We do things differently here.
The shootings at an elementary school in Newtown, Conn., that resulted in the deaths of 20 young children has prompted several states and Congress to consider laws that would reduce the number of firearms in public places.
In Georgia, elected officials have never worried about that. They just want to keep expanding the number of guns that people can carry outside the home.
Five days after the Newtown massacre, a newly elected Republican legislator from Cobb County, Charles Gregory, introduced several bills that would allow guns to be carried in virtually any public place, including college campuses.
Gregory stopped short of proposing that guns be allowed in K-12 schools, but told me in an email: “I understand that, for many people, there are some practical differences between faculty and young adults carrying on a college campus and faculty carrying in a K-12 environment. I would wholeheartedly support both and sleep sounder knowing that my children, 8 and 9, are safer at their public elementary school.”
During the current legislative session, the state House of Representatives has passed a bill that will allow retired judges to carry firearms. The bill most likely will pass the Senate. Another bill authorizing administrators to carry firearms in schools is moving through the House and may get a floor vote soon.
This fascination with firearms has been a feature of the General Assembly.
Back in 2010, a bill was introduced by Sen. Mitch Seabaugh, R-Sharpsburg, that, in its original version, would have allowed persons with criminal records and former mental patients to apply for gun carry permits. His bill would also have legalized the carrying of firearms in the parking lots of K-12 schools.
Think about the consequences of Seabaugh’s bill becoming law (which it did not). It would have allowed mental patients to carry firearms in the vicinity of K-12 schools. Great idea! What could possibly go wrong with that?
During one of the debates on gun bills that session, some legislators questioned the wisdom of allowing guns in taverns and other places where alcohol is consumed.
“There’s not a significant problem to that,” Seabaugh contended. “We’ve not had problems with people carrying (guns) and consuming alcohol in the state of Georgia.”
I’m sure the senator was correct. You certainly never hear about people getting drunk and then pulling out a pistol and shooting somebody. That just never happens in our great state.
This live-and-let-live attitude toward firearms continues to be displayed by our lawmakers.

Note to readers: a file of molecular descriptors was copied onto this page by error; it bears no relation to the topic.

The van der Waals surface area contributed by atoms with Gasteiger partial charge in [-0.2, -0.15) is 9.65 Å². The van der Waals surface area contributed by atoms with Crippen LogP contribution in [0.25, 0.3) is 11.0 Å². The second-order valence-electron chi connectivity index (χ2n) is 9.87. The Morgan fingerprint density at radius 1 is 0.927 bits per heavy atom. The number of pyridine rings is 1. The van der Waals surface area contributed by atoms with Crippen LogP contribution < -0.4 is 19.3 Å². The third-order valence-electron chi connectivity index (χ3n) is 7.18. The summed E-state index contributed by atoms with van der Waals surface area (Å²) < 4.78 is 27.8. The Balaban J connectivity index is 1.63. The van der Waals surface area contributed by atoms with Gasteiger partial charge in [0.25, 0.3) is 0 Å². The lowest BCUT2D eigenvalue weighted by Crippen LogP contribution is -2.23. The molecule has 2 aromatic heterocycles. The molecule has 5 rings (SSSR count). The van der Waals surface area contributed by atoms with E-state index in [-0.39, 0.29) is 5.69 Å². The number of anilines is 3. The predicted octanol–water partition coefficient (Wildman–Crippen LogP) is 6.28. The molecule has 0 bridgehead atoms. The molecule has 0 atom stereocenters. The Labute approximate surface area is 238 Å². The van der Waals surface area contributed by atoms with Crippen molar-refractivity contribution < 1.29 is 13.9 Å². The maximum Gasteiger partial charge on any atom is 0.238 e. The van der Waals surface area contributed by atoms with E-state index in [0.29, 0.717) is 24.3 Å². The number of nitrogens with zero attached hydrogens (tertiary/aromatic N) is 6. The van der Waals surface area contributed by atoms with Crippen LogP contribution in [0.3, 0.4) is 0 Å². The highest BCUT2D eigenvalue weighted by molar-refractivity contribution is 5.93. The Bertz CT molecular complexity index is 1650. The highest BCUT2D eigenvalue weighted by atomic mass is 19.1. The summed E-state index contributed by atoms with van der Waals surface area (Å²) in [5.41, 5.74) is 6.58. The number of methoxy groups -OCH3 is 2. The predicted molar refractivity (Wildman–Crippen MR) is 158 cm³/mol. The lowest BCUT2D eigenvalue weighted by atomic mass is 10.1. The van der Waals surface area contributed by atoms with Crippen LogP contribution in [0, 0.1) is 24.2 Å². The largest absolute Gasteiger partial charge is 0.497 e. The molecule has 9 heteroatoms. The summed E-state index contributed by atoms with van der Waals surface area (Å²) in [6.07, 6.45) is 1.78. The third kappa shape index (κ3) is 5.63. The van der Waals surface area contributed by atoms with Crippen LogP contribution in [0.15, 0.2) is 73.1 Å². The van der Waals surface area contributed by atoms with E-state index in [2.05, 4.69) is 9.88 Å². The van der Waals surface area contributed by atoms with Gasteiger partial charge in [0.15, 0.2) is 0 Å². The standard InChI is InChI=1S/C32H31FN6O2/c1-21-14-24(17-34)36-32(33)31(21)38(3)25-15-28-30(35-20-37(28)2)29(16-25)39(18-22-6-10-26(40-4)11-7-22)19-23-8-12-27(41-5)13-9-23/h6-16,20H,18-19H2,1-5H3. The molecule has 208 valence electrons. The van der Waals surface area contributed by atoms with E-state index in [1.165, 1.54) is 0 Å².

Just the other day, the state Senate was debating a bill that would authorize licensed professional counselors to involuntarily commit people they suspect are mentally ill.
The discussion of the bill touched upon the recent incident in Newtown, where a troubled young man killed those 20 elementary school children with pistols and a Bushmaster assault rifle.
Sen. Bill Jackson, R-Appling, jumped into the debate, irritated that his colleagues would even bring up the subject of guns in a discussion about the mentally ill.
Jackson is a tile distributor and gospel singer from Columbia County whose booming vocal delivery is a familiar sound in the Senate chamber.
“They killin’ people with frying pans, they killin’ people with hammers,” Jackson thundered. “There’s more murders with hammers last year than there was shotguns and pistols and AK-47s. Let’s help the people that need the help. That’s the end of this story, thank you very much.”
It’s an impressive argument, but it doesn’t hold up when you look at the actual numbers about the causes of murders that the FBI compiles each year.
According to the FBI’s reporting, 8,538 people were murdered in 2011 by a firearm. In the category labeled “Blunt objects (clubs, hammers, etc.),” the number of people murdered was 496.
That would indicate that 17.2 people were murdered by a firearm for every one person who was killed by a blunt object such as a hammer or a frying pan.
Jackson was mistaken in his remarks but then, that’s not unusual. When it comes to firearms, our legislators generally don’t worry themselves about such irrelevant things as “facts” and “data.”
After all, as Jackson might say, when frying pans are outlawed, only outlaws will have frying pans.
(Tom Crawford is editor of The Georgia Report, an Internet news service at gareport.com.)